2. You’ll bring strategy to your book marketing effort, which will elevate your attitude, habits, and approach to your life as a book marketer.

If your book marketing plan has fallen victim to one of more of these seven deadly mistakes, it’s time to take your book marketing program in a new direction in 2014.

It’s time to market your books smarter!

Next week I’ll be announce the opening of my new Market Your Books Smarter Workshop.

This workshop will lead you through the entire process of creating a powerful book selling system that eliminates every one of these problems.

Stay tuned for the January 6th announcement — when the doors of the Workshop open for new students to register.

Here’s to hoping 2014 is the year you set up a book marketing process that helps you sell more books than ever before.

Now that would be a Happy New Year, indeed!

{ 11 comments… read them below or add one }

June Jewell January 2, 2014 at 8:52 am

Great points. My biggest issue is that I don’t have time to do what needs to be done. I really need an assistant and have hired and fired two already. Where can I find an experienced book marketer that will do the daily work that needs to be done on social media, etc. to help my book get found. I have a highly specific niche market, and the VA’s that I have found are not interested in the B2B market that I sell into.


Karen Jonson January 2, 2014 at 9:07 am

Hi June,

Thank you. And congratulations on being able to hire an assistant — many authors can’t afford one.

I would say to place job ads where you’ll get a large number and then pick the one that seems right. It’s also important to spell out in detail what you will expect of the assistant so that they understanding going into the relationship exactly what they have to do.

Best of luck.


Patricia January 3, 2014 at 1:09 pm

Hello, I have recognized some of the problems marketing my book. One that I do not pay very much attention too is #7 . I have Google analysis but find it hard to understand. #6 Crafting a sale message is another area I find difficult. #2 I have a website and book page links but I have not sold one book from my website. I show up #1 in search engine I have yet to discover the why.

Thanks for the insightful information and I will await to hear news about the coming workshop.


Karen Jonson January 4, 2014 at 5:03 am

Hi Patricia,

You’re welcome. I’m happy to hear the article helped you recognize some of your book marketing issues. These will all be covered in the workshop. As I said, you need to create a Book Discovery Map, so that people interested in your subject matter can find you.



Mary January 4, 2014 at 8:27 am

Hello Karen,
I identify with most of the items that you mentioned as marketing problems! I do not fully understand the concept behind social media and have a VA to assist with that aspect, however I have not had many book sales at all. I am a little frustrated with social media and do not see the benefit in terms of book sales at this point. I will discuss the items that you have identified with my VA and look forward to your workshop.


Karen Jonson January 4, 2014 at 9:02 pm

Hi Mary,

It sounds like you need a solid system for selling your books. My course can help you set that up. It’s confusing at first, but makes sense once you learn all the moving parts.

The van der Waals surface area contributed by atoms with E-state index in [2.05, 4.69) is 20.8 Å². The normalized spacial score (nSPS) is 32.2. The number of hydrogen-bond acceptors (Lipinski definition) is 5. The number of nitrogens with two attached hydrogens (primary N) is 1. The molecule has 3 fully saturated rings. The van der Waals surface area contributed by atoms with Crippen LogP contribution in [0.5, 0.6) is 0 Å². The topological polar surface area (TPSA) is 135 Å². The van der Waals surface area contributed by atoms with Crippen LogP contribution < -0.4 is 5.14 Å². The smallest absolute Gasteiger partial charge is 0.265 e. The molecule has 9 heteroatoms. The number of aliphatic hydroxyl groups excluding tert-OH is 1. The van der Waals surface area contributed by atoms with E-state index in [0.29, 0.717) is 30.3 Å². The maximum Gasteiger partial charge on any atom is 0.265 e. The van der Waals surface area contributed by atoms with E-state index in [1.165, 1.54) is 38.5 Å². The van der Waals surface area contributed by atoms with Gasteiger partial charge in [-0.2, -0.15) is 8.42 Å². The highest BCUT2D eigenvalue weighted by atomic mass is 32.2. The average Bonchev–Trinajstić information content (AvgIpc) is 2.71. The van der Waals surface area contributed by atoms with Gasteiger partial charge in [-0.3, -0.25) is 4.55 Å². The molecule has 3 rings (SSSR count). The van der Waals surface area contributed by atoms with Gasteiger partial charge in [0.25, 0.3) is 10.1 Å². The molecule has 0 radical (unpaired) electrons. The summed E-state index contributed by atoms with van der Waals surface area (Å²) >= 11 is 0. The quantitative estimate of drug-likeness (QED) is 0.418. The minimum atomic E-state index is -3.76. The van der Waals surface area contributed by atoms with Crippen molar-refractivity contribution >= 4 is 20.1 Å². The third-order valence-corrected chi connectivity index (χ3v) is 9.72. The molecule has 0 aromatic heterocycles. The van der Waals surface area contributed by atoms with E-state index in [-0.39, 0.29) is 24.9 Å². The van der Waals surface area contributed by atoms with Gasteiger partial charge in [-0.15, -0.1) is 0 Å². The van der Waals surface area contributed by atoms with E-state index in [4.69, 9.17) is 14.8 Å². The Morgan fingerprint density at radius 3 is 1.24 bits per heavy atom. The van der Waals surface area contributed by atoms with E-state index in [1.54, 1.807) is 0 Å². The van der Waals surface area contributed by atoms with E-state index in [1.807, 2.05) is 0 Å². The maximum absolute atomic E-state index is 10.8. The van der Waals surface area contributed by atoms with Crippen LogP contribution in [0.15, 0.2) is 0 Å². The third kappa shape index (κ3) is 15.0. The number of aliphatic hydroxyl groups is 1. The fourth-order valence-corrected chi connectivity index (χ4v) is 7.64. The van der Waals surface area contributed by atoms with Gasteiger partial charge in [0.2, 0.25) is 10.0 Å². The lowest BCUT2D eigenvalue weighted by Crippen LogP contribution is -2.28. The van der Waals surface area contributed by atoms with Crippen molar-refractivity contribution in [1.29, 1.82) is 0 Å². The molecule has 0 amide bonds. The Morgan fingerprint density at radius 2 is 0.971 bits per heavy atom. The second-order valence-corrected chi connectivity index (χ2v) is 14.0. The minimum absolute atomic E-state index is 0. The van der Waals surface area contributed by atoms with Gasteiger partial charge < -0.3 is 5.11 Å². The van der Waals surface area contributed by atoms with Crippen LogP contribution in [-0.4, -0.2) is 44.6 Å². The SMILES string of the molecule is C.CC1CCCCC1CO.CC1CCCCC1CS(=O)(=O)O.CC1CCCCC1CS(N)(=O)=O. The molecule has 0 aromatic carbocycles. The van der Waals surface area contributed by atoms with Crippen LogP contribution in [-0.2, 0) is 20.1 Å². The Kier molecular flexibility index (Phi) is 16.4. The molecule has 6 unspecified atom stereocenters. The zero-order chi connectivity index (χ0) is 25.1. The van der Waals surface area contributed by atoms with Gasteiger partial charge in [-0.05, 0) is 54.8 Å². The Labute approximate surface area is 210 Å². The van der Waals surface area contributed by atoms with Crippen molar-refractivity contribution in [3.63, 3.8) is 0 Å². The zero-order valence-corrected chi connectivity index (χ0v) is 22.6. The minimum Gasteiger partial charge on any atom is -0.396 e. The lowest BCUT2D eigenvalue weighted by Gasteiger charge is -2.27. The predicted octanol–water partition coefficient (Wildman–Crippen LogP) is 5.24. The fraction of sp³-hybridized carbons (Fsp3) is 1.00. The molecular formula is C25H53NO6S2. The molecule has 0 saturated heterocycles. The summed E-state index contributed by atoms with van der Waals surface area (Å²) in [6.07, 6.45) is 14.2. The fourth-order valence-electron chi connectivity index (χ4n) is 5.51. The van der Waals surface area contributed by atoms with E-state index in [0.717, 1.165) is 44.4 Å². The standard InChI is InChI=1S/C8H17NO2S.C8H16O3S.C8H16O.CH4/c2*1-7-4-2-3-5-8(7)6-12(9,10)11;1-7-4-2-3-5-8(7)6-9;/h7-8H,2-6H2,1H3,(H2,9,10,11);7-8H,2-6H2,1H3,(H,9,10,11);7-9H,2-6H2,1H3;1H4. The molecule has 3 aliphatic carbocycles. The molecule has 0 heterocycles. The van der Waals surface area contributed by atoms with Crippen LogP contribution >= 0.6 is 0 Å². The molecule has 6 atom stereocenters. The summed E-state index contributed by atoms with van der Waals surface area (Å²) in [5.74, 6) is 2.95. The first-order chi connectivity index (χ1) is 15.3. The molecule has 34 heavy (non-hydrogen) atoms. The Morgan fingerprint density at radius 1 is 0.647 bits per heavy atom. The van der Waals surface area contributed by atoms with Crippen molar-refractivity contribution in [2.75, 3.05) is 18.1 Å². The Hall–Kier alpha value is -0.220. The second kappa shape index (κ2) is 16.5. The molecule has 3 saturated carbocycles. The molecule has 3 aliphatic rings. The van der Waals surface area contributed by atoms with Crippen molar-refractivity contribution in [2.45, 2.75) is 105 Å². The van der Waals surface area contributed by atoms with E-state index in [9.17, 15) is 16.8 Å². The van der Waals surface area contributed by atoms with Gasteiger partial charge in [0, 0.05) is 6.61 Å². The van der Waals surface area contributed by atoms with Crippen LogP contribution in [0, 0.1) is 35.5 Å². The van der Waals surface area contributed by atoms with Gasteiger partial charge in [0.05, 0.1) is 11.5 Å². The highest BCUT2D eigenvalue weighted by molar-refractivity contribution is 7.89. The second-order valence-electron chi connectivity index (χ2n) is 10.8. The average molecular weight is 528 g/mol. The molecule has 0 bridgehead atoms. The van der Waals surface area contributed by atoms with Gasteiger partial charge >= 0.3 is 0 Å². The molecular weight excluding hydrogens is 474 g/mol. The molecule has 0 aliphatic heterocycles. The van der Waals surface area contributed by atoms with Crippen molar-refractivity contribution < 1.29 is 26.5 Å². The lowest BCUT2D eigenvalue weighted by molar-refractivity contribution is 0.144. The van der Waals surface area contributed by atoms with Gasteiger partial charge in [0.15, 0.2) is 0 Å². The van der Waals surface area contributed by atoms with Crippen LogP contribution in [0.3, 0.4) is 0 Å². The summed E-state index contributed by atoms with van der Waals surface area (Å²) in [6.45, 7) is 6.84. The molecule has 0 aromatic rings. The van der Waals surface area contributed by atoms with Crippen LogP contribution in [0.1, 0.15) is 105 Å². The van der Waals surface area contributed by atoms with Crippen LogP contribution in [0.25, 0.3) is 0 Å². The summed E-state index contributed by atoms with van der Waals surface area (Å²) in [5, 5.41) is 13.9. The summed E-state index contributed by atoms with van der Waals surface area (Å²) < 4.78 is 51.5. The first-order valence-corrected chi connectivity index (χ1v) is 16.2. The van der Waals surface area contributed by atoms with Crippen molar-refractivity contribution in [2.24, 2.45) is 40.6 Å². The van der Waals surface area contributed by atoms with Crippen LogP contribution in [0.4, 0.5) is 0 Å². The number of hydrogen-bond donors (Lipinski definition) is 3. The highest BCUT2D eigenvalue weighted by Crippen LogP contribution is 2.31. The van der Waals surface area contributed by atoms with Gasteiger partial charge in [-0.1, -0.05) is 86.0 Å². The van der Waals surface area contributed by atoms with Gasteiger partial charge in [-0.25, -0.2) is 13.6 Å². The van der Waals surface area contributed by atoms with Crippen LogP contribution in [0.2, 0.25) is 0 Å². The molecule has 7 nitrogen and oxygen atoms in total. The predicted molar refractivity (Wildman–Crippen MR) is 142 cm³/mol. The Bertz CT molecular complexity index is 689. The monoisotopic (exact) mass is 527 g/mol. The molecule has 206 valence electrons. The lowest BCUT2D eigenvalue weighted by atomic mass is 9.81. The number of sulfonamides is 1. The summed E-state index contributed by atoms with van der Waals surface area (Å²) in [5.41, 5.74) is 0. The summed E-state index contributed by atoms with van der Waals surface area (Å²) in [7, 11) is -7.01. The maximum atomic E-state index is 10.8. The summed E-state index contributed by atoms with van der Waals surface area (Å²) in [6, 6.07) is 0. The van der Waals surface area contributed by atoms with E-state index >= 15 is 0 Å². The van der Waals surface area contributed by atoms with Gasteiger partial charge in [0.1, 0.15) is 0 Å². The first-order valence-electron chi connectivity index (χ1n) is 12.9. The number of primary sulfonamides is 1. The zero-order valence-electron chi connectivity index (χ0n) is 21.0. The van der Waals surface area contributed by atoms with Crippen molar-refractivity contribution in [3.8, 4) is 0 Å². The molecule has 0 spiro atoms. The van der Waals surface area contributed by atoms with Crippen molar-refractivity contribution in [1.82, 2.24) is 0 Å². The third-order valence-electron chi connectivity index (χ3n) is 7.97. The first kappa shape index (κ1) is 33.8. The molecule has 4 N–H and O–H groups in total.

It would be great to have you join the workshop.

Best regards,


Elizabeth Armenta January 5, 2014 at 5:24 pm

I think you make a great point about diverting people to a blog (and getting them to subscribe to it). Social media just doesn’t work the same way it used to. The Facebook algorithms are pretty frustrating and really don’t work anymore. They want you to pay now.

So I think we all need to change the way we are approaching social media. It is no longer free advertisement. I think focusing more on a blog is a really smart – and free! – alternative.


Karen Jonson January 5, 2014 at 10:18 pm

Hi Elizabeth,

It’s great to hear that you have come to this conclusion too! The more authors who realize this, the more success they’ll have at selling their books.



Karen Jonson January 6, 2014 at 3:11 pm

Hi Elizabeth,

It’s great that you are already realizing this. It’s so true — social media is changing daily. And authors have to stay on their toes to make changes with systems no longer work.

Thank you for reinforcing that point.



Kristen Steele January 22, 2014 at 9:31 am

Every author should have their own website and a blog component of the website. Like you mentioned, you don’t own your social media pages but you have complete control over your website. As an author, it shouldn’t be difficult to write a few blog posts a week that help generate exposure and traffic to your website!


Lidia LoPinto March 22, 2014 at 2:59 pm

I am trying to sell books that currently have unfortunately low demand, in the eco thriller area. They are of course, very important books about our future. I am about to join your class to see what can be done about such less traveled genres. Currently my approach has been to slip these books into categories and keywords that are not typically associated with the environment. “Widening” as you mentioned. I am also seeking advertisement with Facebook as an approach because they can target environmentalists. I look forward to additional help from your course.